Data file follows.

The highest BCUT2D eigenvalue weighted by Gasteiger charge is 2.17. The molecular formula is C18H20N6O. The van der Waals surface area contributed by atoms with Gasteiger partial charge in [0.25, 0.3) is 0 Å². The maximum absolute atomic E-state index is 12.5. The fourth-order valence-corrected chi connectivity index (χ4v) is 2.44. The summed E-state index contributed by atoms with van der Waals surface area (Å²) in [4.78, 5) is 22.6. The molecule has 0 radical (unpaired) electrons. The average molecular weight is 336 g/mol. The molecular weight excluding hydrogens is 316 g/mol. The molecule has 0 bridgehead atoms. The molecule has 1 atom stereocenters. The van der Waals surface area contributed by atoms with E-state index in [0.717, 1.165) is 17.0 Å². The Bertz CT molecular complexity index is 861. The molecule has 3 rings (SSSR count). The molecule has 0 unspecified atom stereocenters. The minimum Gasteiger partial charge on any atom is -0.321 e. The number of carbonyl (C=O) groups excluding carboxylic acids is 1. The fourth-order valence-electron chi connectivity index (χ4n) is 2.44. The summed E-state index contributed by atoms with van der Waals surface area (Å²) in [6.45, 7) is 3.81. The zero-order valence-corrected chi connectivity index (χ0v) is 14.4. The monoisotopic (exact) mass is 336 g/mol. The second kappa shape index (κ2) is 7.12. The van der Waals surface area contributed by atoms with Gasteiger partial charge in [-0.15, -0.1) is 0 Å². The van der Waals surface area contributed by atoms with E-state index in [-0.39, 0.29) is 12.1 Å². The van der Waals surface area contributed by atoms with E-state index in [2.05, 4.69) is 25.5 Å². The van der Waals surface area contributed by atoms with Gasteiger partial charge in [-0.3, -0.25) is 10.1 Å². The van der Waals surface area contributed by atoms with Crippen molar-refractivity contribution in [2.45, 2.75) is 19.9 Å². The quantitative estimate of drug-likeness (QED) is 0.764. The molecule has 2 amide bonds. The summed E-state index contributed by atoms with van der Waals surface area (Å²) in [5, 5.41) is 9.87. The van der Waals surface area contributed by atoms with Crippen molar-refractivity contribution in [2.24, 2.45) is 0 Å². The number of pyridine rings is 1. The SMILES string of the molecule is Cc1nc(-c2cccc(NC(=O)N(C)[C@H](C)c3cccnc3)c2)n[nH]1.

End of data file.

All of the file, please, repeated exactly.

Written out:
The highest BCUT2D eigenvalue weighted by Gasteiger charge is 2.17. The molecular formula is C18H20N6O. The van der Waals surface area contributed by atoms with Gasteiger partial charge in [0.25, 0.3) is 0 Å². The maximum absolute atomic E-state index is 12.5. The fourth-order valence-corrected chi connectivity index (χ4v) is 2.44. The summed E-state index contributed by atoms with van der Waals surface area (Å²) in [4.78, 5) is 22.6. The molecule has 0 radical (unpaired) electrons. The average molecular weight is 336 g/mol. The molecular weight excluding hydrogens is 316 g/mol. The molecule has 0 bridgehead atoms. The molecule has 1 atom stereocenters. The van der Waals surface area contributed by atoms with E-state index in [0.717, 1.165) is 17.0 Å². The Bertz CT molecular complexity index is 861. The molecule has 3 rings (SSSR count). The molecule has 0 unspecified atom stereocenters. The minimum Gasteiger partial charge on any atom is -0.321 e. The number of carbonyl (C=O) groups excluding carboxylic acids is 1. The fourth-order valence-electron chi connectivity index (χ4n) is 2.44. The summed E-state index contributed by atoms with van der Waals surface area (Å²) in [6.45, 7) is 3.81. The zero-order valence-corrected chi connectivity index (χ0v) is 14.4. The monoisotopic (exact) mass is 336 g/mol. The second kappa shape index (κ2) is 7.12. The van der Waals surface area contributed by atoms with Gasteiger partial charge in [-0.15, -0.1) is 0 Å². The van der Waals surface area contributed by atoms with E-state index in [-0.39, 0.29) is 12.1 Å². The van der Waals surface area contributed by atoms with E-state index in [2.05, 4.69) is 25.5 Å². The van der Waals surface area contributed by atoms with Gasteiger partial charge in [-0.3, -0.25) is 10.1 Å². The van der Waals surface area contributed by atoms with Crippen molar-refractivity contribution in [2.45, 2.75) is 19.9 Å². The quantitative estimate of drug-likeness (QED) is 0.764. The molecule has 2 amide bonds. The summed E-state index contributed by atoms with van der Waals surface area (Å²) in [5, 5.41) is 9.87. The van der Waals surface area contributed by atoms with Crippen molar-refractivity contribution in [2.24, 2.45) is 0 Å². The number of pyridine rings is 1. The SMILES string of the molecule is Cc1nc(-c2cccc(NC(=O)N(C)[C@H](C)c3cccnc3)c2)n[nH]1.